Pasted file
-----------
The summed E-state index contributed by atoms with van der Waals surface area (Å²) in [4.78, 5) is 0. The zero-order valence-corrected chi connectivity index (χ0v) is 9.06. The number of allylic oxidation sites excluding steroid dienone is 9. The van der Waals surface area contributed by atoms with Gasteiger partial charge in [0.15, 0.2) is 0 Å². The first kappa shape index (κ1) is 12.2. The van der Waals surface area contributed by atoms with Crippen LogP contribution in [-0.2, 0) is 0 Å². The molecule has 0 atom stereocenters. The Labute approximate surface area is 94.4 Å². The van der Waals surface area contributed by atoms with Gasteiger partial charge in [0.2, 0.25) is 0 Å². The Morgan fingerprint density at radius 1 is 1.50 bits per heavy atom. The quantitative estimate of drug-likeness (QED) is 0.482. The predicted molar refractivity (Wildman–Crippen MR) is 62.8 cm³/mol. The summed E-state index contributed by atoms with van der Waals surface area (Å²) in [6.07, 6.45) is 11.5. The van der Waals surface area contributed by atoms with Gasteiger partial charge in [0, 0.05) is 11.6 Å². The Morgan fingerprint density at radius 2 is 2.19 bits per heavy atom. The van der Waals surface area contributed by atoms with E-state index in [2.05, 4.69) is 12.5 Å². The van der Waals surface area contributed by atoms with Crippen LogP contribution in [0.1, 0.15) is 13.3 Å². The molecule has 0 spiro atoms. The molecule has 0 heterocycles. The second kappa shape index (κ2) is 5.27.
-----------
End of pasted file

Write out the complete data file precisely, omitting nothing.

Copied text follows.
The summed E-state index contributed by atoms with van der Waals surface area (Å²) in [4.78, 5) is 0. The zero-order valence-corrected chi connectivity index (χ0v) is 9.06. The number of allylic oxidation sites excluding steroid dienone is 9. The van der Waals surface area contributed by atoms with Gasteiger partial charge in [0.15, 0.2) is 0 Å². The first kappa shape index (κ1) is 12.2. The van der Waals surface area contributed by atoms with Crippen LogP contribution in [-0.2, 0) is 0 Å². The molecule has 0 atom stereocenters. The Labute approximate surface area is 94.4 Å². The van der Waals surface area contributed by atoms with Gasteiger partial charge in [0.2, 0.25) is 0 Å². The Morgan fingerprint density at radius 1 is 1.50 bits per heavy atom. The quantitative estimate of drug-likeness (QED) is 0.482. The predicted molar refractivity (Wildman–Crippen MR) is 62.8 cm³/mol. The summed E-state index contributed by atoms with van der Waals surface area (Å²) in [6.07, 6.45) is 11.5. The van der Waals surface area contributed by atoms with Gasteiger partial charge in [0, 0.05) is 11.6 Å². The Morgan fingerprint density at radius 2 is 2.19 bits per heavy atom. The van der Waals surface area contributed by atoms with E-state index in [2.05, 4.69) is 12.5 Å². The van der Waals surface area contributed by atoms with Crippen LogP contribution in [0.1, 0.15) is 13.3 Å². The molecule has 0 spiro atoms. The molecule has 0 heterocycles. The second kappa shape index (κ2) is 5.27.